Apocalypse Explained (Whitehead) 527​. For every man has a lower or exterior mind, and a higher or interior mind; the lower or exterior mind is the natural mind, which is called the natural man, while the higher or interior mind is the spiritual mind, and is called the spiritual man. The mind is called a man, for the reason that man is man because of his mind. These two minds, the higher and the lower, are altogether distinct; by the lower mind man is in the natural world, together with the men there, but by the higher mind he is in the spiritual world with the angels there.​

These two minds are so distinct that while man is living in the world he does not know what is going on in himself in his higher mind; and when he becomes a spirit, as he does immediately after death, he does not know what is going on in his lower mind; therefore it is said “God divided between the light and the darkness, and He called the light day, and the darkness night.” This makes evident that “day” signifies spiritual light, and “darkness” natural light. ​

​Arcana Coelestia (Potts) 8918​… the thoughts and their ideas with man are founded upon spaces and times, insomuch that man cannot think without them. Consequently if you abstract times and spaces from a man’s thought, he scarcely perceives anything. Nevertheless the angels in heaven think absolutely without any idea of time and space, and with such fullness that in intelligence and wisdom their thoughts surpass the thoughts of man thousands, nay, myriads of times; and, wonderful to say, if there occurs to them an idea derived from time and space, shade and thick darkness at once come to their minds, because they then fall from the light of heaven into the light of nature, which to them is thick darkness.​

​ ​Arcana Coelestia (Potts) 4850​. As state and change of state are so often mentioned, and as few know what is meant, it will be well to explain. Time and the succession of time, or space and the extension of space, cannot be predicated of man’s interiors, that is, of his affections and the thoughts therefrom; because these interiors are not in time nor in place-although to the senses in the world it appears as if they were-but are in interior things which correspond to time and place. These interior things which correspond we have to call states, because there is no other word by which these corresponding things can be expressed.​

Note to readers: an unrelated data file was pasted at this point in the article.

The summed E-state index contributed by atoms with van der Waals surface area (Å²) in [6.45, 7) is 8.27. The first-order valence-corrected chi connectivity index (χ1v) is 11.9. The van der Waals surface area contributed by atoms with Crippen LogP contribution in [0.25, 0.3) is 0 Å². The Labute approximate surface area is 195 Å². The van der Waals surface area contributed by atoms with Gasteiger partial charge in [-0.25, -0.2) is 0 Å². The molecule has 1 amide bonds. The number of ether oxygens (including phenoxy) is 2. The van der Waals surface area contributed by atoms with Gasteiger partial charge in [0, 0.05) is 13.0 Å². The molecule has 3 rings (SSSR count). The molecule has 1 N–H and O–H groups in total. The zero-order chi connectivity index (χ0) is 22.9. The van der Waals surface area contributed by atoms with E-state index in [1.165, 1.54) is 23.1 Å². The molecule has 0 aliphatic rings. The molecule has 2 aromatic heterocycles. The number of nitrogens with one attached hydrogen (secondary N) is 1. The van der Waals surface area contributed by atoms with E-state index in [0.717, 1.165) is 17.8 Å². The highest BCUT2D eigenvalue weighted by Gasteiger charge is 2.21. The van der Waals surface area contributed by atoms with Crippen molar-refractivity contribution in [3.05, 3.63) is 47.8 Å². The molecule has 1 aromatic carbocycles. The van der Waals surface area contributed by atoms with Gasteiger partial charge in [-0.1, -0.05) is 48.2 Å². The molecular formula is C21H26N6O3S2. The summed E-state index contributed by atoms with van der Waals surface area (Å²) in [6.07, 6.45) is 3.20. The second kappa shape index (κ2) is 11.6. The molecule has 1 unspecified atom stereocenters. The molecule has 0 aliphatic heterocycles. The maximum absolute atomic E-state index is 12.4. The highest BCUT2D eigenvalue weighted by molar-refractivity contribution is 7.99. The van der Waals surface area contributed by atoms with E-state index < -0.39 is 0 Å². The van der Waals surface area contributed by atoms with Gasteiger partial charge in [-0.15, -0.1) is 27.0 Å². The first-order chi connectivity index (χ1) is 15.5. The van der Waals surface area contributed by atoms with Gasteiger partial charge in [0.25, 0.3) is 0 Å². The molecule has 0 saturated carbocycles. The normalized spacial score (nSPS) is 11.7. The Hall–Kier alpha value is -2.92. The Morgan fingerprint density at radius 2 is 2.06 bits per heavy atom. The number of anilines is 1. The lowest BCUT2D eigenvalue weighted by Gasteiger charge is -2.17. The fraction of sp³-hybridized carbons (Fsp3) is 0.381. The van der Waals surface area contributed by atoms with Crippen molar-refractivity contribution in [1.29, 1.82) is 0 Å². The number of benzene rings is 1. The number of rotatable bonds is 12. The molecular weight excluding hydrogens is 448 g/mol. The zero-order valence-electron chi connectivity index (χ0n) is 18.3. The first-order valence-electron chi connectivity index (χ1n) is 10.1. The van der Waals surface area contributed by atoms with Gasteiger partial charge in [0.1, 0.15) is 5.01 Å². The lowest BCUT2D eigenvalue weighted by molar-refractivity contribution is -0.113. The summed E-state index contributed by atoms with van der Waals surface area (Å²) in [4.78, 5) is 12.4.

​​​Arcana Coelestia (Potts) 3887​. These things will necessarily appear to man as paradoxical, from his having no other idea of the good of love and the truth of faith than that they are certain abstract things without the power of effecting anything, when yet the contrary is true, namely, that all perception and sensation, and all energy and action, even in man on earth, are from the good of love and the truth of faith.​

​​Arcana Coelestia (Potts) 5373(3) … during man’s regeneration as to the natural, goods and truths are one and all brought together into memory-knowledges. Those which are not in the memory-knowledges there, are not in the natural; for the natural mind, as regards that part of it which is subject to the understanding, consists solely of memory-knowledges. The memory-knowledges that belong to the natural are the ultimates of order, and things prior must be in ultimates in order to come into existence and to appear in that sphere; and besides this all prior things tend to ultimates as to their boundaries or ends, and come into existence together therein as causes do in their effects, or as higher things do in lower as in their vessels. The memory-knowledges of the natural are such ultimates. Hence it is that the spiritual world is terminated in man’s natural, in which the things of the spiritual world are representatively presented. Unless spiritual things were presented representatively in the natural, thus by such things as are in the world, they would not be apprehended at all. From all this it is evident that during the regeneration of the natural all interior truths and goods, which are from the spiritual world, are brought into memory-knowledges, in order that they may appear.